Ethiopia's Water Dilemma

Uwe Hoering
Thursday, June 1, 2006

Water in abundance. Over the Simian Hills in the highlands of Tigray it is raining heavily. In no time, there are large pools of water standing in the fields behind the low stone walls marking the plots. Dried-up erosion gullies turn into brownish torrents, and the Tekezze River down in the Valley swells from a small, harmless and lazy stream into a wild monster of rapids, whirlpools and cataracts.

Water shortage. Every year in June, Tadesse Desta hopes for the timely start of the rainy season to start sowing tef. Only a few weeks later he has to worry that the grain will dry up and there will be another failed harvest. For at least six months of the year he and his family are dependent on food aid, like one in four people in Tigray.

Earlier this year, agricultural advisers from the provincial government turned up and asked Tadesse Desta and his neigbors, to "harvest the rains.“ For digging the pit in which the downpours would be stored, he got a few days' rations of maize. To coat the pit with a blue plastic sheet, he had to borrow money. The advisors told him that the small ponds, about eight by eight meters with a holding capacity of hardly more than 60 cubic meters, would help him to save his crops, if the rains should be not sufficient. Or his wife could use the water for a small garden. Since the government made "rainwater harvesting“ into an official program, setting targets for local officials to meet, the slopes in the highlands are now punctuated with thousands of these "household tanks.“

Unfortunately, these "household ponds“ are of little use except as breeding grounds for mosquitoes. They are too small to really save the harvest in case of emergency. Tadesse Desta doesn't know how he will ever pay back the loan for the blue plastic sheet.
The flaws in this program does not mean that all rainwater harvesting programs will fail at helping Ethiopia's rural poor improve their lives. Nor does it lend support the arguments now being put forth by the Ethiopian government and the World Bank that large-scale dams will solve the nation's woes. But it does reveal that even well-intended programs aimed at reducing rural poverty can miss the mark substantially if they are poorly conceived.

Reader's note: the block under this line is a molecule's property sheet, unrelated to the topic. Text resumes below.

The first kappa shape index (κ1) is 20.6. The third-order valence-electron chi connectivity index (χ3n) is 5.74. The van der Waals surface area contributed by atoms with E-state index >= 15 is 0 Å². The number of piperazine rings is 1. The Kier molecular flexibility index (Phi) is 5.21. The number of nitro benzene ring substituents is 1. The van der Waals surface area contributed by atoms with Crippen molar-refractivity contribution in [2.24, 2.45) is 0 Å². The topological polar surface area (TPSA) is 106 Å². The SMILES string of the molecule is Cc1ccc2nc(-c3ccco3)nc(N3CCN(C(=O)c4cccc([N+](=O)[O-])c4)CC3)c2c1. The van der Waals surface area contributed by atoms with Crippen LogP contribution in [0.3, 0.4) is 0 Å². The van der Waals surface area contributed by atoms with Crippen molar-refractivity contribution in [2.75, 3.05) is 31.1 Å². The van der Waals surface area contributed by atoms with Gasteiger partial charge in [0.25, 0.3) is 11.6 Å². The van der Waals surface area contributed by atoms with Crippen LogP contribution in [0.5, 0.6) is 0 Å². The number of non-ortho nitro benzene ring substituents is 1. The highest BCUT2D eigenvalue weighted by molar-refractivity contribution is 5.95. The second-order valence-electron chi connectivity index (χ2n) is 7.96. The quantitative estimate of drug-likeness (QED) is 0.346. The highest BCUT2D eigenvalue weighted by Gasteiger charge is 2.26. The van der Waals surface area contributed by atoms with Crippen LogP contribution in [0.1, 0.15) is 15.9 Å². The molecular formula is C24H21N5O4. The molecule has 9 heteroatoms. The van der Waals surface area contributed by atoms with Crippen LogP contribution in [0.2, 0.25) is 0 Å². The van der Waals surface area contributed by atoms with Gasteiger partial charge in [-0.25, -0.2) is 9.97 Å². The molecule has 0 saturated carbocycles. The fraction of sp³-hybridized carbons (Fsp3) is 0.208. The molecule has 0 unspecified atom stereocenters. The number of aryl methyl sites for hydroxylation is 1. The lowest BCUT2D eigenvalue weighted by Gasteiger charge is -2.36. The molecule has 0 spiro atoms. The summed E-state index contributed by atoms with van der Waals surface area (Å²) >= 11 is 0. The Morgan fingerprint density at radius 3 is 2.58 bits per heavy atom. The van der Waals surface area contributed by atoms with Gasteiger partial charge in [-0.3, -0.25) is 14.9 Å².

The Underdammed Argument
"Ethiopia is poor because it doesn't use its enormous water potential,“ claims the World Bank. True, in the rugged mountainous regions, precipation is normally quite high. It is also true that most of the waters there rush down the steep slopes unused, dragging along vegetation, soil, stones, roads and bridges, digging ever more and ever deeper gullies, and causing heavy floods down in the lowlands.

Coming with the tags "economic growth“ and "poverty reduction,“ solutions are being offered to the Ethiopian government by the World Bank: Dams would control the floods and utilize the abundant waters for energy and agriculture. Therefore, whoever builds them should be considered "holy men“, says John Briscoe, until recently the Bank's senior water adviser. For new hydraulic infrastructure, the Bank and other multilateral finance institutions are willing to lend billions of dollars to Ethiopia, one of the poorest countries in the world.

The Bank's new Country Water Resources Assistance Strategy for Ethiopia says that to develop water storage capacity "must be seen as a development priority across the entire country“ in order to improve water availability year-round. With just 43 cubic metres of storage capacity per capita, Ethiopia is far behind South Africa, whose 750 cubic metres of storage capacity per capita is being put forth as a rough measure of water-security standard by the World Bank. The cost of attaining the "South Africa standard" is estimated at US$35 billion – five times the current gross national product of Ethiopia. Because of the "far reaching potential benefits of multi-purpose dam development, and the unique qualifications of the Bank to support these investments,“ the Country Strategy argues, a first priority for future Bank assistance in water resource management should be support for large dam development and river-basin water transfers in the Nile River Basin.